The Politics and Regulation of Anger in Urban China
Negative emotions such as anger, and community responses to their expression are culturally and politically conditioned, including by dominant medical discourse on anger’s somatic and psychic effects. In this article I examine local genres of anger expression in Beijing, China, particularly among marginalized workers, and address culturally specific responses to them. Through majie (rant), xiangpi ren (silenced rage), and nande hutu (muddledness as a more difficult kind of smartness), workers strategically employ anger to seek redress for injustices and legitimate their moral indignation while challenging official psychotherapeutic interventions. Those who seek to regulate anger, mostly psychosocial workers acting as arm’s-length agents of the state, use mixed methods that draw on Western psychotherapy and indigenous psychological resources to frame, medicalize or appease workers’ anger in the name of health and social stability. I demonstrate how the two processes—anger expression and responses to it—create tensions and result in an ambiguous and multivalent social terrain which Chinese subjects must negotiate and which the state attempts to govern. I argue that the ambivalence and multi-valence of anger expressions and state-sponsored reactions to them render this emotion both subversive vis-à-vis power and subject to manipulations that maintain social order.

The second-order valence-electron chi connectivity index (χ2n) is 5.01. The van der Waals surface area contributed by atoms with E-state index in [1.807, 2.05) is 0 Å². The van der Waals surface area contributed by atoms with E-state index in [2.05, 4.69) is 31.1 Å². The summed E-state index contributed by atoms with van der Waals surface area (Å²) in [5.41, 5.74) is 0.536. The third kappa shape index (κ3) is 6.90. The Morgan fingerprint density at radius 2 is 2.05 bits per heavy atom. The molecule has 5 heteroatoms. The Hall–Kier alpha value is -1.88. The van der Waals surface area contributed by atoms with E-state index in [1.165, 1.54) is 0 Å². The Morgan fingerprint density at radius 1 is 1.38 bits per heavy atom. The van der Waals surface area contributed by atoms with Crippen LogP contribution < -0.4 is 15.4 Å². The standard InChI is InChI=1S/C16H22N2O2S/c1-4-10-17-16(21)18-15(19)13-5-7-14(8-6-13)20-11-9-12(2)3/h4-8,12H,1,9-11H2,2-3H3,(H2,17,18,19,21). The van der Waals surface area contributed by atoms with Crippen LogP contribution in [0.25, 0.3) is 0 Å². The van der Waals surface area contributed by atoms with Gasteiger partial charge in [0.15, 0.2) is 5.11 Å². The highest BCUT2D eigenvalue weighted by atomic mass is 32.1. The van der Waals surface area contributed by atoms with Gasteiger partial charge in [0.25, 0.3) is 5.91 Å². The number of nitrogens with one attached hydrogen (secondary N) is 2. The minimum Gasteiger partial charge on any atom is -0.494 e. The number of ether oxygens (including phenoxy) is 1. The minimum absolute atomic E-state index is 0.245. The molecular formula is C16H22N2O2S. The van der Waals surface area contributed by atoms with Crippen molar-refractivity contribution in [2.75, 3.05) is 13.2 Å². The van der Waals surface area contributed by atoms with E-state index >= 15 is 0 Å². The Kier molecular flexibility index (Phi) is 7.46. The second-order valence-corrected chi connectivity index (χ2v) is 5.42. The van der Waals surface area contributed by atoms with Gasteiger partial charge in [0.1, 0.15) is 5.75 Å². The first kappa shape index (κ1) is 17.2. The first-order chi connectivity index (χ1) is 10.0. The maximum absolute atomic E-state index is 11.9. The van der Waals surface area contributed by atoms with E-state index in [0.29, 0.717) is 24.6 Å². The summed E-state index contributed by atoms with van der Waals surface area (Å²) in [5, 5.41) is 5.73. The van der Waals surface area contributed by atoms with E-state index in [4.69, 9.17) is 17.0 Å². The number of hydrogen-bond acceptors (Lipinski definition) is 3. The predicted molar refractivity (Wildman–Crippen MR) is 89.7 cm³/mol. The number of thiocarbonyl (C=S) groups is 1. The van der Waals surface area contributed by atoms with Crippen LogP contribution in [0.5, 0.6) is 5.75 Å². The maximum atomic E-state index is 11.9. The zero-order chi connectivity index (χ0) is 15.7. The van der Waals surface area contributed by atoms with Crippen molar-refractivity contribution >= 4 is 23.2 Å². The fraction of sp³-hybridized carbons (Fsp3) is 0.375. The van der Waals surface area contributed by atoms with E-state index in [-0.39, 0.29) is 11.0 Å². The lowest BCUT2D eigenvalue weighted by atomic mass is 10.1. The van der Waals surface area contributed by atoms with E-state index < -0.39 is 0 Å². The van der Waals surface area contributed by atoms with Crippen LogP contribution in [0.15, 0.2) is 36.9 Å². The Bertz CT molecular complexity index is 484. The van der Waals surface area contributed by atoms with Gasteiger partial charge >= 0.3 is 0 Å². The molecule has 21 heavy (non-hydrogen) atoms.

KeywordsChina Anger Counseling Psychologization Therapeutic governance Xiangpi ren Nande hutu
Pieces of the argument and narratives of the article were presented at the 112th annual meetings of the American Anthropological Association at Chicago in 2013 and at a conference called Irony and the Chinese State organized by Hans Steinmuller and Susanne Brandstader at the London School of Economics in 2010. I thank the organizers of and participants at both events. I particularly appreciate Byron Good’s insightful comments on my conference paper on this topic, which compelled me to rethink the relationship between the so-called xiangpi ren and suppressed anger and the significance of the topic of anger in Chinese society. I thank Janet Dixon Keller, Kristina Kyser, Marguerite Pigeon, Mieke Mattyssen, and Yanhua Zhang for insights, reference guidance, and helpful editorial suggestion. The research for this paper was funded by a multi-year research grant from the Social Sciences and Humanities of Research Council of Canada.
Compliance with Ethical Standards
Conflict of Interest
The Author declares that she has no conflict of interest.
All procedures performed in studies involving human participants were in accordance with the ethical standards of the institutional and/or national research committee and with the 1964 Helsinki declaration and its later amendments or comparable ethical standards.
This study was funded by the Social Sciences and Humanities of Research Council of Canada grant number: 410-2011-1778(13761).
Informed consent was obtained from all individual participants included in the study.
Research involving animal rights
This article does not contain any studies with animals performed by the author.
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